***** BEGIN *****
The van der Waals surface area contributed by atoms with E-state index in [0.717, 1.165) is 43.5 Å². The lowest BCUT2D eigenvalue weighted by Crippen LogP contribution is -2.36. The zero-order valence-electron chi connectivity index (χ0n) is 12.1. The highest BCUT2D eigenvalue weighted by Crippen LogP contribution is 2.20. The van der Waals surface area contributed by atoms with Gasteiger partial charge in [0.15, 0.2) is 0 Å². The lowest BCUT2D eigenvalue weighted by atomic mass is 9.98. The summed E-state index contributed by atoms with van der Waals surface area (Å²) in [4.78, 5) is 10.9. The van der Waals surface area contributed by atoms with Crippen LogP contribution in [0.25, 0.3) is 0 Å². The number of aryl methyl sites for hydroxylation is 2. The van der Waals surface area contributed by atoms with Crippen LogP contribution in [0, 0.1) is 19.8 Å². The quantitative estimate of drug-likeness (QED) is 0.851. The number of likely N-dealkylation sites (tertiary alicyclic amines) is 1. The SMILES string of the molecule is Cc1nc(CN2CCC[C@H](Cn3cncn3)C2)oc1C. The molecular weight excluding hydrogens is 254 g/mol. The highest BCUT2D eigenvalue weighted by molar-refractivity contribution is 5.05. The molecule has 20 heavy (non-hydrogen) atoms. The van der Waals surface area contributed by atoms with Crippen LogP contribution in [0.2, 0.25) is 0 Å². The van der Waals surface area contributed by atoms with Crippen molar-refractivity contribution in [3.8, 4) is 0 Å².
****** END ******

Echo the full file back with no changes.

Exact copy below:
The van der Waals surface area contributed by atoms with E-state index in [0.717, 1.165) is 43.5 Å². The lowest BCUT2D eigenvalue weighted by Crippen LogP contribution is -2.36. The zero-order valence-electron chi connectivity index (χ0n) is 12.1. The highest BCUT2D eigenvalue weighted by Crippen LogP contribution is 2.20. The van der Waals surface area contributed by atoms with Gasteiger partial charge in [0.15, 0.2) is 0 Å². The lowest BCUT2D eigenvalue weighted by atomic mass is 9.98. The summed E-state index contributed by atoms with van der Waals surface area (Å²) in [4.78, 5) is 10.9. The van der Waals surface area contributed by atoms with Crippen LogP contribution in [0.25, 0.3) is 0 Å². The number of aryl methyl sites for hydroxylation is 2. The van der Waals surface area contributed by atoms with Crippen LogP contribution in [0, 0.1) is 19.8 Å². The quantitative estimate of drug-likeness (QED) is 0.851. The number of likely N-dealkylation sites (tertiary alicyclic amines) is 1. The SMILES string of the molecule is Cc1nc(CN2CCC[C@H](Cn3cncn3)C2)oc1C. The molecular weight excluding hydrogens is 254 g/mol. The highest BCUT2D eigenvalue weighted by molar-refractivity contribution is 5.05. The molecule has 20 heavy (non-hydrogen) atoms. The van der Waals surface area contributed by atoms with Crippen LogP contribution in [0.2, 0.25) is 0 Å². The van der Waals surface area contributed by atoms with Crippen molar-refractivity contribution in [3.8, 4) is 0 Å².